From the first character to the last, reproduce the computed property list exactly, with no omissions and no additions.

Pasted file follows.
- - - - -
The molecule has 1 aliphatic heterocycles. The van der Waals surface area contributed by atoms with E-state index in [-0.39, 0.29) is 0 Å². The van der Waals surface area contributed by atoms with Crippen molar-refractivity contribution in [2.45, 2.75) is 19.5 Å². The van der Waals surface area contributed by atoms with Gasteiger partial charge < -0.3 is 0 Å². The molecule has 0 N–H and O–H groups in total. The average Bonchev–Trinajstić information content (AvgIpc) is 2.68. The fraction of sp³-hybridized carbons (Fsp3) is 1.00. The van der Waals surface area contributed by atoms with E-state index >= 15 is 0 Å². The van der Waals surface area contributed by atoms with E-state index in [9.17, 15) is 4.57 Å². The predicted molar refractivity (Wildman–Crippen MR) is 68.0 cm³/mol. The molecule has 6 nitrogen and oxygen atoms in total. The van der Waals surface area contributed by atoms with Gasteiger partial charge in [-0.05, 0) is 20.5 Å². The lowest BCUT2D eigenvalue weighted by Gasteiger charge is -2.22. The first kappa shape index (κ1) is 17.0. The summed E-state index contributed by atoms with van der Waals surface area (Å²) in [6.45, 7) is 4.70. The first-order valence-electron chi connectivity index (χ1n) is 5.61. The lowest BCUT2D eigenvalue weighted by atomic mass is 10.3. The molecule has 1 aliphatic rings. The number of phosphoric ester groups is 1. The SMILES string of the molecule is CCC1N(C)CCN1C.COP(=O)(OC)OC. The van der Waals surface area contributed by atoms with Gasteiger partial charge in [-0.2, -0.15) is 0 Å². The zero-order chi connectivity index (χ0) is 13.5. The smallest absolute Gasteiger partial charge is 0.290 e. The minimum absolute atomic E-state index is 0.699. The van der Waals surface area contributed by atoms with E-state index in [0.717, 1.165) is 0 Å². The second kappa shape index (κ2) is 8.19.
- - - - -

The molecule has 1 aliphatic heterocycles. The van der Waals surface area contributed by atoms with E-state index in [-0.39, 0.29) is 0 Å². The van der Waals surface area contributed by atoms with Crippen molar-refractivity contribution in [2.45, 2.75) is 19.5 Å². The van der Waals surface area contributed by atoms with Gasteiger partial charge < -0.3 is 0 Å². The molecule has 0 N–H and O–H groups in total. The average Bonchev–Trinajstić information content (AvgIpc) is 2.68. The fraction of sp³-hybridized carbons (Fsp3) is 1.00. The van der Waals surface area contributed by atoms with E-state index >= 15 is 0 Å². The van der Waals surface area contributed by atoms with E-state index in [9.17, 15) is 4.57 Å². The predicted molar refractivity (Wildman–Crippen MR) is 68.0 cm³/mol. The molecule has 6 nitrogen and oxygen atoms in total. The van der Waals surface area contributed by atoms with Gasteiger partial charge in [-0.05, 0) is 20.5 Å². The lowest BCUT2D eigenvalue weighted by Gasteiger charge is -2.22. The first kappa shape index (κ1) is 17.0. The summed E-state index contributed by atoms with van der Waals surface area (Å²) in [6.45, 7) is 4.70. The first-order valence-electron chi connectivity index (χ1n) is 5.61. The lowest BCUT2D eigenvalue weighted by atomic mass is 10.3. The molecule has 1 aliphatic rings. The number of phosphoric ester groups is 1. The SMILES string of the molecule is CCC1N(C)CCN1C.COP(=O)(OC)OC. The van der Waals surface area contributed by atoms with Gasteiger partial charge in [-0.2, -0.15) is 0 Å². The zero-order chi connectivity index (χ0) is 13.5. The smallest absolute Gasteiger partial charge is 0.290 e. The minimum absolute atomic E-state index is 0.699. The van der Waals surface area contributed by atoms with E-state index in [0.717, 1.165) is 0 Å². The second kappa shape index (κ2) is 8.19.